Saturday, October 5, 2013

Bloodbath - Nightmares Made Flesh (2004)

Had you asked me a half decade ago, Resurrection Through Carnage would have been the Bloodbath record I championed as my favorite; but in the ensuing years I've found myself listening more and more to its predecessors, both of which exhibit stronger songwriting chops and a fraction more technicality that help to maintain interest. What's more, with Nightmares Made Flesh the Swedes seemed to transform from a 'supergroup homage' to an example of consummate professionalism in the field of death metal nostalgia. As overt as the influences are, many hailing from their very own country, with this album and its successor, I never really had the feeling that Bloodbath were perpetually 'living in the moment'. Unlike a lot of other throwback stylists, Nightmares Made Flesh doesn't feel like they're writing a record for 1993. It feels like they're writing one for the 21st century, which just happens to follow an 'ain't broke, don't fix it' mentality. Hell, by 1993, most of these guys were already putting out music...

This is better refined musically than its predecessor, which was far more of a chunky tribute to Swedish death luminaries like Entombed, Unleashed and Dismember. There were a lineup difference in that the band hired on Hypocrisy main man Peter Tägtgren to temporarily fill the shoes of Mikael Åkerfeldt, who was intensely busy with Opeth at the time; and Martin Axenrot (Witchery, Satanic Slaughter, etc) came on board so that they could have a full-time drummer, Dan Swanö focusing more on the guitar. These changes don't exactly factor into why I enjoy this record more, but certainly I felt that Peter had a better flexibility in his delivery than Mikael, even if his deep growl isn't quite so opaque and caustic. The riffs here are in general a little more frenetic and occasionally higher pitched in nature, and with Hypocrisy's diverse catalog and Peter's experience also in Pain, The Abyss and other projects, I can't think of anyone else more qualified to incorporate into ANY extreme musical project, even on the fly. Ultimately, I enjoyed his presence here more than Åkerfeldt on Breeding Death and Resurrection Through Carnage, but when Mike returned for The Fathomless Mastery, I wasn't exactly disappointed. Really, this shit isn't rocket science, either of the men could handle it, and Bloodbath is more about the riffs anyway.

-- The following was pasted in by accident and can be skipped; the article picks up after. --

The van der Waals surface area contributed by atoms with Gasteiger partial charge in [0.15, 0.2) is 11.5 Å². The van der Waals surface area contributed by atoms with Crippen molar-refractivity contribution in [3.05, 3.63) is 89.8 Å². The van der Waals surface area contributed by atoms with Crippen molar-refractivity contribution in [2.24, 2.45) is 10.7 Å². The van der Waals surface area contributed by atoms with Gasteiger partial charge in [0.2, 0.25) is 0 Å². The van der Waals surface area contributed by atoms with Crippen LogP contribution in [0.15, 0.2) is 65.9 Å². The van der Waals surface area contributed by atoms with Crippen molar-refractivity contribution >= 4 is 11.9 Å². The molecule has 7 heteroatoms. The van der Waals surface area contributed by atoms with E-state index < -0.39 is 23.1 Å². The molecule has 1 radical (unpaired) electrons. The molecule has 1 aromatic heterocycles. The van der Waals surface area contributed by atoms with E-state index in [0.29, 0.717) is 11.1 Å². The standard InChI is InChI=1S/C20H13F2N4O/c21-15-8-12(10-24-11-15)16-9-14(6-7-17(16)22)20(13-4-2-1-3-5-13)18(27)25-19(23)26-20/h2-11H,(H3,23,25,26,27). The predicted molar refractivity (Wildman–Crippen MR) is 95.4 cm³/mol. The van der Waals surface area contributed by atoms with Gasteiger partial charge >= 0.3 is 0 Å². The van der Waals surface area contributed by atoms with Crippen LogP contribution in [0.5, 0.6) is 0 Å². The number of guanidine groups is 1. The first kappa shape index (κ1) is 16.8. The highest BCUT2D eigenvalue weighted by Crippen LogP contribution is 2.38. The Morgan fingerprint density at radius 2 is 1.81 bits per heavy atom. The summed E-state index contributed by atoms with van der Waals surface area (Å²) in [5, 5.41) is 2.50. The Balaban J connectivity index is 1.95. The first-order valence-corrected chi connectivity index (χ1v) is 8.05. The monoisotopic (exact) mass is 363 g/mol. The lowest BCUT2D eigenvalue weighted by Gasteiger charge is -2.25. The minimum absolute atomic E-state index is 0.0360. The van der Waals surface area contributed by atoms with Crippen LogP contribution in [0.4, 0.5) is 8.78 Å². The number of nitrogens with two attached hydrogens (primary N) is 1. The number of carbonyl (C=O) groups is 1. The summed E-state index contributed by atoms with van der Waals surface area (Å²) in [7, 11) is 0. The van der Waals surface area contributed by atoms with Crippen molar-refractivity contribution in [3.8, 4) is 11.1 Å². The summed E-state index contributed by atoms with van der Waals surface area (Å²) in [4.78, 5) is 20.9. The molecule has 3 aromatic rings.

Which is, of course, where this particular album excels. And there was no excuse for it not to, with two of the best songwriters in the country, Blakkheim and Dan Swanö laying into some corpulent grooves redolent of their peers in the 90s. Heartwork-era Carcass is a solid comparison, laced with the driving overtures of Entombed or Soulless-period Grave, and even culminating in a few individual riffs which feel like they could have been lifted off these bands' cult classic offerings. You can also here some slower Entombed or Bolt Thrower during the few sequences that reference death/doom on the latter half of the album, or even traces of latter-day Death in a few of the more clinical, busy note progressions in pieces like the opener "Cancer of the Soul". But Bloodbath is not beneath grafting a little creative editing of their own onto the style's blueprint, and so you end up with absolute fucking killer guitars like the tremolo picking sequence initiating "Outnumbering the Day" or that incredible, to-die-for d-beat beatdown groove in "Year of the Cadaver Race", which rivals almost anything on Clandestine or Wolverine Blues. I can't say that all of the guitars here are equally as ass-throttling and inspired, but you won't encounter a long, dry period without something entertaining...and across 12 tracks, that means quite a lot of fun.